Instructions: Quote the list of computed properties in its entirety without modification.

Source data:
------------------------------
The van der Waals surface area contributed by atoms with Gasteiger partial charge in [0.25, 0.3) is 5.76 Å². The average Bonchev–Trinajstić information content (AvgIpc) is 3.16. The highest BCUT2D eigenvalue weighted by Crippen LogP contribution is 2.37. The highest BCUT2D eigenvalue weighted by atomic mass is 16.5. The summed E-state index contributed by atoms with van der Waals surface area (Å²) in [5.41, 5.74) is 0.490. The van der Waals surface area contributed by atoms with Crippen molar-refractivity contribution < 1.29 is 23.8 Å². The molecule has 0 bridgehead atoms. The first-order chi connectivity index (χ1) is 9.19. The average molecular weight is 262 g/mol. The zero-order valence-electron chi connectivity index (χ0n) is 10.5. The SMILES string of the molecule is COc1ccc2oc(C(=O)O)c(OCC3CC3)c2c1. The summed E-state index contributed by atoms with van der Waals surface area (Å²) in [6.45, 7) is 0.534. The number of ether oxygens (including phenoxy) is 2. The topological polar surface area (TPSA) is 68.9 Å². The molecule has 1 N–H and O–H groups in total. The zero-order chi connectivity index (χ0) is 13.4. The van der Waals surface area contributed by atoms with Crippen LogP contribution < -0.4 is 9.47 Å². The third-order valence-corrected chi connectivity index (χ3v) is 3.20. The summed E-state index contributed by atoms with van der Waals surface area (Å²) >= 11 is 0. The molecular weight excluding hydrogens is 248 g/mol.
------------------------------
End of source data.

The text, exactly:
The van der Waals surface area contributed by atoms with Gasteiger partial charge in [0.25, 0.3) is 5.76 Å². The average Bonchev–Trinajstić information content (AvgIpc) is 3.16. The highest BCUT2D eigenvalue weighted by Crippen LogP contribution is 2.37. The highest BCUT2D eigenvalue weighted by atomic mass is 16.5. The summed E-state index contributed by atoms with van der Waals surface area (Å²) in [5.41, 5.74) is 0.490. The van der Waals surface area contributed by atoms with Crippen molar-refractivity contribution < 1.29 is 23.8 Å². The molecule has 0 bridgehead atoms. The first-order chi connectivity index (χ1) is 9.19. The average molecular weight is 262 g/mol. The zero-order valence-electron chi connectivity index (χ0n) is 10.5. The SMILES string of the molecule is COc1ccc2oc(C(=O)O)c(OCC3CC3)c2c1. The summed E-state index contributed by atoms with van der Waals surface area (Å²) in [6.45, 7) is 0.534. The number of ether oxygens (including phenoxy) is 2. The topological polar surface area (TPSA) is 68.9 Å². The molecule has 1 N–H and O–H groups in total. The zero-order chi connectivity index (χ0) is 13.4. The van der Waals surface area contributed by atoms with Crippen LogP contribution < -0.4 is 9.47 Å². The third-order valence-corrected chi connectivity index (χ3v) is 3.20. The summed E-state index contributed by atoms with van der Waals surface area (Å²) >= 11 is 0. The molecular weight excluding hydrogens is 248 g/mol.